For Anti-bullying Week, a group of MA students created a short promotional film with the learning disability…
Industry Insight: MA students Molly & Sebastian pick their 2020 Masterclass highlights
While the Film and TV industry has done an impressive job over recent months in adapting quickly to changing circumstances, some production schedules were inevitably slowed down or shifted, especially in spring and summer of 2020. This did, however, mean that high-profile talent from the creative industries have had a few more gaps in their diary… Last year, we hosted more MetFilm Masterclasses than ever before, with the wonders of Zoom allowing stars from across the globe to share their insight and experience with our students.
From Oscar-winning cinematographer Roger Deakins to BAFTA-winning writer/director Amma Asante to the rising stars of BBC’s Normal People, Daisy Edgar-Jones & Paul Mescal; it was a bumper year for guest speakers that further showcased our growing list of connections within the screen industry.
Before we get too distracted by the exciting masterclasses that we’ve already started having this year, we checked in with two of our current students – Molly Neill (MA Post Production) and Sebastian Zavala (MA Directing) – who have been frequent faces at our virtual events, to find out their 2020 highlights…
Favourite 2020 Masterclass
Molly: Although it is difficult to pick just one, my favourite masterclass so far has been the one with Tim Roth. A lot of the masterclasses have been fantastic because of their academic benefits to me as someone who wants to work in post production, but with Tim Roth it was down to pure and utter star power. I have been a fan of him as an actor since I began watching films as a young child, and having the opportunity to not only hear him speak but then get to ask him a question face to face (well, screen to screen on a zoom call), was incredibly exciting and felt like a once in a lifetime opportunity. His answer was also fascinating, as I asked about his methods of protecting actors during the filming of violent scenes in his film The War Zone and he explained the preparation that went into the blocking of those scenes.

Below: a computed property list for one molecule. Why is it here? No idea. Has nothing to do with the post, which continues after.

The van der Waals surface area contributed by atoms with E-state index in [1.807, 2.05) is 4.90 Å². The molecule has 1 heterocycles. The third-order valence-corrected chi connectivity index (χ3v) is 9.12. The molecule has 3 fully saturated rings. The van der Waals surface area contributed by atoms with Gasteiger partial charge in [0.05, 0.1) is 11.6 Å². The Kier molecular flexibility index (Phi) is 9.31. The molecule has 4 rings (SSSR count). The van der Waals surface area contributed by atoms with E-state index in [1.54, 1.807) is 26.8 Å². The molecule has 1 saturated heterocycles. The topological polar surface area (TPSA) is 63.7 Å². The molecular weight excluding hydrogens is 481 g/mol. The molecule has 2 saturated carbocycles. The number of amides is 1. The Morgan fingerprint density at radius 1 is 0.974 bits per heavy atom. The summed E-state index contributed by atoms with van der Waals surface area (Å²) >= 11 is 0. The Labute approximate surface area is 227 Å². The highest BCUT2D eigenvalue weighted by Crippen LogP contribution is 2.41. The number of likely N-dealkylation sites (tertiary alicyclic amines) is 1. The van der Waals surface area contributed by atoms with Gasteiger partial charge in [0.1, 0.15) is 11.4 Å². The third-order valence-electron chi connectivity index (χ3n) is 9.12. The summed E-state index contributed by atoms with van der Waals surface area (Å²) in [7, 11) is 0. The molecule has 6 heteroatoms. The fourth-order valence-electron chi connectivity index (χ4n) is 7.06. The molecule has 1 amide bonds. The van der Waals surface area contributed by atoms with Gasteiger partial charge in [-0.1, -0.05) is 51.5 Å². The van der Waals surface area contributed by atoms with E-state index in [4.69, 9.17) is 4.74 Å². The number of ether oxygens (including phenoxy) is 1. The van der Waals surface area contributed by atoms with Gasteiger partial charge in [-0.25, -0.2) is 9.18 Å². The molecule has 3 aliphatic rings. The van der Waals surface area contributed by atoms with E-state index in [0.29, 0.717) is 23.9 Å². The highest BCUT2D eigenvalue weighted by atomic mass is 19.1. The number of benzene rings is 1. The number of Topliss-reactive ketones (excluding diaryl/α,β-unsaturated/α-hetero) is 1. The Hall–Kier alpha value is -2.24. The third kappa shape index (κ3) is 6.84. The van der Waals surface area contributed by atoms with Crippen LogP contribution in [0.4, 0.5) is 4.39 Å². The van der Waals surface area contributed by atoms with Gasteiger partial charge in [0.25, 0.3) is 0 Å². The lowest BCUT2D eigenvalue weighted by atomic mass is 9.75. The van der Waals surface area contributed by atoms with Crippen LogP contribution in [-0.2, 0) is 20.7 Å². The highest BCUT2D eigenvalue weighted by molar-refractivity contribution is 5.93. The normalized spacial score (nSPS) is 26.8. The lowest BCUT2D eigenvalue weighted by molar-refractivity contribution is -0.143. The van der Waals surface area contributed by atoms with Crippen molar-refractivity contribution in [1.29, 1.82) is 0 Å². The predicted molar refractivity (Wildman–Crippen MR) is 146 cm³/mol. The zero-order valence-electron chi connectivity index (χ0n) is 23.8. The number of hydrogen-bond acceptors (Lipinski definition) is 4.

Sebastian: Definitely the one with Tim Roth. Not only because he’s an actor I admire quite a bit, but also because I found him to be very eloquent and casual. He had a lot of stories to tell, both as an actor and as a director, and shared a lot of chemistry with the interviewing tutor, Justin Trefgarne. It was a fun, informative, and not-too-serious masterclass – as most of them should be.
The one that surprised/changed a perspective
Molly: I was surprised during Gurinder Chadha’s masterclass because of her refreshing honesty when it came to discussing prejudice and racial inequality within the UK film industry. A very welcome confirmation of reality. It was great to listen to someone emphasise their desire to keep working in the face of obstacles placed in front of them as a woman of colour.